Find out the latest on COVID-19's impact on the sports world and when sports are returning by subscribing to Breaking News push notifications in the Sports and COVID-19 section.
NHL deputy commissioner Bill Daly says the league remains keen on having a Canadian city serve as a hub if and when the return-to-play plan is initiated, but he admits that might not be possible.
"We would certainly like to have a (hub) city in Canada," Daly told TSN's James Duthie on Tuesday night. "As with everything we try to do and with our events, we try to move them around (and) try to make sure our Canadian clubs are well-represented, and this would be another example of that."
Daly acknowledged that the Canadian government's 14-day self-isolation order for all individuals entering the country is a hurdle the NHL is still trying to navigate.
The deputy commissioner stressed that the league has been in talks with Canadian officials, and while the NHL wants to "be consistent" with the rule, a failure to find a solution would all but rule out the possibility of hosting games north of the border.
"If we're not able to resolve that issue or solve that issue, I think it effectively eliminates our ability to come to a Canadian city as one of our hub cities," Daly said.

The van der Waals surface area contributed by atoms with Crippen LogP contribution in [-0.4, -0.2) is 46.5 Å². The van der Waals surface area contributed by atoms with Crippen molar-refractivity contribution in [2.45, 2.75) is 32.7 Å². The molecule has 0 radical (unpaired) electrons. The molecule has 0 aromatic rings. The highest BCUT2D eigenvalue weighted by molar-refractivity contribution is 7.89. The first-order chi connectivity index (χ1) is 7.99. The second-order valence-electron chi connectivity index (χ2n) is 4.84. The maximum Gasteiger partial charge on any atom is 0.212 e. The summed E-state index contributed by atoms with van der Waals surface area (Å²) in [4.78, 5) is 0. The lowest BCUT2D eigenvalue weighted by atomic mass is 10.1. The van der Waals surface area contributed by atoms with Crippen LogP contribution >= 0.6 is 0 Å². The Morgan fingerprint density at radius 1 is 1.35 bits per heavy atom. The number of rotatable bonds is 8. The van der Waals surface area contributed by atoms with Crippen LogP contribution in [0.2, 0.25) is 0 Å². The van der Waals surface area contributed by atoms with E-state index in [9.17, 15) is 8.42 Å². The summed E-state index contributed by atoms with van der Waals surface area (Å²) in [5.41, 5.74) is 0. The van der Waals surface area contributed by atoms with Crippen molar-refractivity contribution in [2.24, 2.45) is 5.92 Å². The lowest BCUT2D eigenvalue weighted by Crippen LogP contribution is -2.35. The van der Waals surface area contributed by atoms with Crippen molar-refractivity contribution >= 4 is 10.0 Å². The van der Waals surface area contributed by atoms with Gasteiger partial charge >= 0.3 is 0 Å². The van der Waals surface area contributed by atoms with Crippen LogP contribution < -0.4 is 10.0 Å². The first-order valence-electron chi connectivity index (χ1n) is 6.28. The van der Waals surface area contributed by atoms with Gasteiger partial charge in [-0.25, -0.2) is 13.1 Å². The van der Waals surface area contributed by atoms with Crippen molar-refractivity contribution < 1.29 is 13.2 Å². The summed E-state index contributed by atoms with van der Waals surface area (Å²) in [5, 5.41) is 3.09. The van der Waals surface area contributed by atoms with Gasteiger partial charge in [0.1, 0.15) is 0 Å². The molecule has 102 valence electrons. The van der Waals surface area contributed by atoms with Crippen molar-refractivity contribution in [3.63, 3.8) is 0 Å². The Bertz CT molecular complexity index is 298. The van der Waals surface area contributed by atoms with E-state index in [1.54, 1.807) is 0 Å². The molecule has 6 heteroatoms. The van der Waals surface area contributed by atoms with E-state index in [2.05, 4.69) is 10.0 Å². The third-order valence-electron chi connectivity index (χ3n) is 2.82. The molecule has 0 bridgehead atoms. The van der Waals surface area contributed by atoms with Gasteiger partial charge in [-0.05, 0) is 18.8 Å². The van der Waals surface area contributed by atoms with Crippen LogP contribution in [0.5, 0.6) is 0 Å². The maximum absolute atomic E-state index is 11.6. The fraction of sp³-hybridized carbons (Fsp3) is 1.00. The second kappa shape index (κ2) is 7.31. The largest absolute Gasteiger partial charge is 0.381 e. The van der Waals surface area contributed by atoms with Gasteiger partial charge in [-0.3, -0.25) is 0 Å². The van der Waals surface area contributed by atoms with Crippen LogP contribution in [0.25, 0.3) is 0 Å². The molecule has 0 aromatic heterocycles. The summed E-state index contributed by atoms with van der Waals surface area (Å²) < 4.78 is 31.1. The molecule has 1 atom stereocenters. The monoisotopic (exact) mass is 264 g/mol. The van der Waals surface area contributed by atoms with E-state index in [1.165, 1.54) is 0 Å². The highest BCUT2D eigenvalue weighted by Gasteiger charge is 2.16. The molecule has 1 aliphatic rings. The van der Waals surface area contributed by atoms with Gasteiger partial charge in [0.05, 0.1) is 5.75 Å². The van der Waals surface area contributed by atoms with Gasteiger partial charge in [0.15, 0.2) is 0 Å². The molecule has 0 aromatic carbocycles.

While unveiling the NHL's return-to-play plan Tuesday afternoon, commissioner Gary Bettman confirmed the 24-team playoff will take place in two hub cities - one per conference - and that Edmonton, Toronto, and Vancouver are among the 10 cities being considered.
"Our primary goal is to find the two best cities, and by 'best,' the first and foremost factor we're looking at is the health situation," Daly said Tuesday night. "And as the COVID situation continues to evolve, are we going to a healthy city that would be consistent with what we want to present to our players and our staff members?"
British Columbia has handled the COVID-19 pandemic relatively well, as its premier, John Horgan, noted after speaking with Bettman earlier in May. However, Horgan said at the time that the 14-day self-isolation rule would be among several issues that would have to be addressed, and the provincial health officer, Dr. Bonnie Henry, stated Tuesday that no exceptions would be made.
"I would love to have hockey but … we're not bending the rules in any way that would put what we have achieved here in B.C. at risk," Dr. Henry said, according to CBC News.
Meanwhile, the situation is worse in Ontario, with the province recording its first day of fewer than 400 new cases in nearly a week Sunday, according to The Toronto Star. A widely criticized mass gathering took place at the city's Trinity Bellwoods Park on Saturday.